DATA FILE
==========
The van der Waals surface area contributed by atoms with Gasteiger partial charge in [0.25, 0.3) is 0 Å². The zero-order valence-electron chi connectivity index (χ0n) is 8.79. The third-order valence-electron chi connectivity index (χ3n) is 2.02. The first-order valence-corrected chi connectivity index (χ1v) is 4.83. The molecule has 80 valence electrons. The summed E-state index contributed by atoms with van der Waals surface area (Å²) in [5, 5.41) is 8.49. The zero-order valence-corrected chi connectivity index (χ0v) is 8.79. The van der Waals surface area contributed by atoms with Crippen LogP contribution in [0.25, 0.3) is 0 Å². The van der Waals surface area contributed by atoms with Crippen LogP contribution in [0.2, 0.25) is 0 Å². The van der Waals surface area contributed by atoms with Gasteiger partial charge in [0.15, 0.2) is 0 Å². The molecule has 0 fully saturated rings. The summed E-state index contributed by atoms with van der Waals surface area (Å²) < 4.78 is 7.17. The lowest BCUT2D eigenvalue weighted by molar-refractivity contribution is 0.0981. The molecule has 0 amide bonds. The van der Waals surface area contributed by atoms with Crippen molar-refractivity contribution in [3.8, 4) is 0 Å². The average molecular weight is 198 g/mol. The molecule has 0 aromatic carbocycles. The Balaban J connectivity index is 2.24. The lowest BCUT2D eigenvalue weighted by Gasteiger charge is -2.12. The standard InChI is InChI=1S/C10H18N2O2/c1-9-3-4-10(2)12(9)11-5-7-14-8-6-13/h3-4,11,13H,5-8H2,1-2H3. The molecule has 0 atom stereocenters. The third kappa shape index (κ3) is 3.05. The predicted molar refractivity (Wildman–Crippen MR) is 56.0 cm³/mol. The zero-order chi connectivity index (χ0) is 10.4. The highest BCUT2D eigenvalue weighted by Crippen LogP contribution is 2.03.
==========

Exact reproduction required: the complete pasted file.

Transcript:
The van der Waals surface area contributed by atoms with Gasteiger partial charge in [0.25, 0.3) is 0 Å². The zero-order valence-electron chi connectivity index (χ0n) is 8.79. The third-order valence-electron chi connectivity index (χ3n) is 2.02. The first-order valence-corrected chi connectivity index (χ1v) is 4.83. The molecule has 80 valence electrons. The summed E-state index contributed by atoms with van der Waals surface area (Å²) in [5, 5.41) is 8.49. The zero-order valence-corrected chi connectivity index (χ0v) is 8.79. The van der Waals surface area contributed by atoms with Crippen LogP contribution in [0.25, 0.3) is 0 Å². The van der Waals surface area contributed by atoms with Crippen LogP contribution in [0.2, 0.25) is 0 Å². The van der Waals surface area contributed by atoms with Gasteiger partial charge in [0.15, 0.2) is 0 Å². The molecule has 0 fully saturated rings. The summed E-state index contributed by atoms with van der Waals surface area (Å²) < 4.78 is 7.17. The lowest BCUT2D eigenvalue weighted by molar-refractivity contribution is 0.0981. The molecule has 0 amide bonds. The van der Waals surface area contributed by atoms with Crippen molar-refractivity contribution in [3.8, 4) is 0 Å². The average molecular weight is 198 g/mol. The molecule has 0 aromatic carbocycles. The Balaban J connectivity index is 2.24. The lowest BCUT2D eigenvalue weighted by Gasteiger charge is -2.12. The standard InChI is InChI=1S/C10H18N2O2/c1-9-3-4-10(2)12(9)11-5-7-14-8-6-13/h3-4,11,13H,5-8H2,1-2H3. The molecule has 0 atom stereocenters. The third kappa shape index (κ3) is 3.05. The predicted molar refractivity (Wildman–Crippen MR) is 56.0 cm³/mol. The zero-order chi connectivity index (χ0) is 10.4. The highest BCUT2D eigenvalue weighted by Crippen LogP contribution is 2.03.